By Steve Silverman-
(CBS) Training camp is nothing like the violent world it used to be in the NFL.
This used to be the most hated time of the year by veteran players. Coaches would push their players through demanding double sessions, sometimes as long as 2 ½ hours in the morning and 2 hours in the afternoon.
They were painful, brutal and nearly inconceivable when compared to the current activities.
Training camp changed dramatically because teams got a lot smarter.
Instead of putting their players through the ringer every summer, teams decided they would be better off keeping their talented players upright and ready to play in the regular season.
There was a time that teams played six preseason games every year and the regulars played three quarters or more in at least three of those games.
Coaches were of the opinion that their players would not be ready for the opening game of the season unless their players put themselves to the test in exhibition games.
Coaches like Vince Lombardi, Tom Landry and Don Shula knew what they were doing. Back in the 1960s and ‘70’s, players were more prepared to play their best football in the opening week of the season than they are today.
What has happened is that the preseason has become a walk through when compared with past generations. Starting players don’t play much in the four preseason games. A quarter or maybe two in the first two preseason games. Two-plus quarters in the third preseason game. A day off in the fourth and final preseason game.
The first two games of the regular season are much more like the final preseason games of a bygone era. The first games of the season often look good to most fans because starters will play for four quarters, but look at the tackling early in the season. It usually stinks.
The blocking isn’t much better.
Players make mistakes in these areas and you will also see players drop passes and put the ball on the ground after getting hit.
These issues tend to get cleared up before the September page gets pulled off the calendar.
Why has the preseason and training camp philosophy changed so radically? Teams have come to the conclusion that they don’t want to lose their best players in the most meaningless games.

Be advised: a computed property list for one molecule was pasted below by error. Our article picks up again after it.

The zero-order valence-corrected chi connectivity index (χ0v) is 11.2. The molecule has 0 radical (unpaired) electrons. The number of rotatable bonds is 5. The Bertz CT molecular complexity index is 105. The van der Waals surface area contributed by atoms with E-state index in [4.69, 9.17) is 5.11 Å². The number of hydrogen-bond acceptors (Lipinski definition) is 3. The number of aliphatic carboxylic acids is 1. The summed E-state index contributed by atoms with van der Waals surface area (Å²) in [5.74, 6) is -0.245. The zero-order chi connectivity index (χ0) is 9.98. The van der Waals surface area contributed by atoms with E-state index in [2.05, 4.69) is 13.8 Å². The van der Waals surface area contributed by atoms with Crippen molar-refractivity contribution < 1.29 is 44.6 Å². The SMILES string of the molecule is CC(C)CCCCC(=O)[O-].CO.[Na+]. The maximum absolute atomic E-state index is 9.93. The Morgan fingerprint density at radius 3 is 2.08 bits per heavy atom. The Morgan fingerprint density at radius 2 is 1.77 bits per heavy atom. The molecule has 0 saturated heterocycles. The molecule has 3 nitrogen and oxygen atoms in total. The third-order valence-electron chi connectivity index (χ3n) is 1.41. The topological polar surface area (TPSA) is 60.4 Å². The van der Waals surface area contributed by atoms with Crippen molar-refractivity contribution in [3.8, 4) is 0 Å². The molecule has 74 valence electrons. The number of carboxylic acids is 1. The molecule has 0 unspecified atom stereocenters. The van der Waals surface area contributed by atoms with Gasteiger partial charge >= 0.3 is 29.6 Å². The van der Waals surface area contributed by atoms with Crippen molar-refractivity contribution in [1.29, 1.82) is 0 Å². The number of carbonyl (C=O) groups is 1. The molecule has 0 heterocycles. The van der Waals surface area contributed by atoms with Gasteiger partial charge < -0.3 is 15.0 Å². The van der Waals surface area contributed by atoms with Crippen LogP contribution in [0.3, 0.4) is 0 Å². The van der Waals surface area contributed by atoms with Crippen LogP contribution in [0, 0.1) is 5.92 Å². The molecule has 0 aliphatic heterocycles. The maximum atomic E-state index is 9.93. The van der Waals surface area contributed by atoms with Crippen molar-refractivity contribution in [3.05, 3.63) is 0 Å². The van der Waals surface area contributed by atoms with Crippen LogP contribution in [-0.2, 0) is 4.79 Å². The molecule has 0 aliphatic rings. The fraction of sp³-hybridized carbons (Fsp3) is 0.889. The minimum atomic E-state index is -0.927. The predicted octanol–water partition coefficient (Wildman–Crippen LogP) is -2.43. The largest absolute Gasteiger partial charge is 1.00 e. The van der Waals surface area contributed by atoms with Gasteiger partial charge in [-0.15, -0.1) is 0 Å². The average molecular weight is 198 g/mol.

You would think this would have been the philosophy that all teams would have adopted when the NFL began playing preseason games, but it was not the case. In the 1971 season, the New York Jets season was over before it started because Joe Namath tore up his knee while attempting to make a tackle of legendary Lion linebacker Mike Lucci after throwing an interception in a preseason game against Detroit. The Jets finished 6-8 that season and never had a shot at the postseason.
In 1999, the Rams nearly suffered a similar fate when No. 1 quarterback Trent Green tore up his knee while getting sacked in a game against the Kansas City Chiefs. St. Louis head coach Dick Vermeil was in tears when he realized that Green was lost for the year.
He knew he had a good backup in Kurt Warner, but he did not know that he was a championship-caliber quarterback.
That’s just what Warner was as the Rams won their only Super Bowl title in January, 2000 when they defeated the Tennessee Titans in Super Bowl XXXIV.
After the season, Vermeil realized his team had gotten lucky. He would retire from the Rams after the Super Bowl title and realized that allowing his players to be put in harm’s way prior to the start of the season was not a smart way to coach a football team. When he came back to coach the Chiefs shortly thereafter, he refused to put his best players in a position to get hurt in the preseason.
It’s a change that has made the game better. Fans may have to suffer through less-than-stellar football in the first month of the season, but few really notice.
Later in the season, the game is played at its highest level.
That’s the way it should be.
The NFL gets many things wrong – such as its pigheaded stance towards paying officials properly – but this was one thing it got right.
Steve Silverman is an award-winning writer, covering sports since 1980. Silverman was with Pro Football Weekly for 10 years and his byline has appeared in the Wall Street Journal, Playboy, NFL.com and The Sporting News. He is the author of four books, including Who’s Better, Who’s Best in Football — The Top 60 Players of All-Time. Follow him on Twitter (@profootballboy) and read more of his CBS Chicago columns here.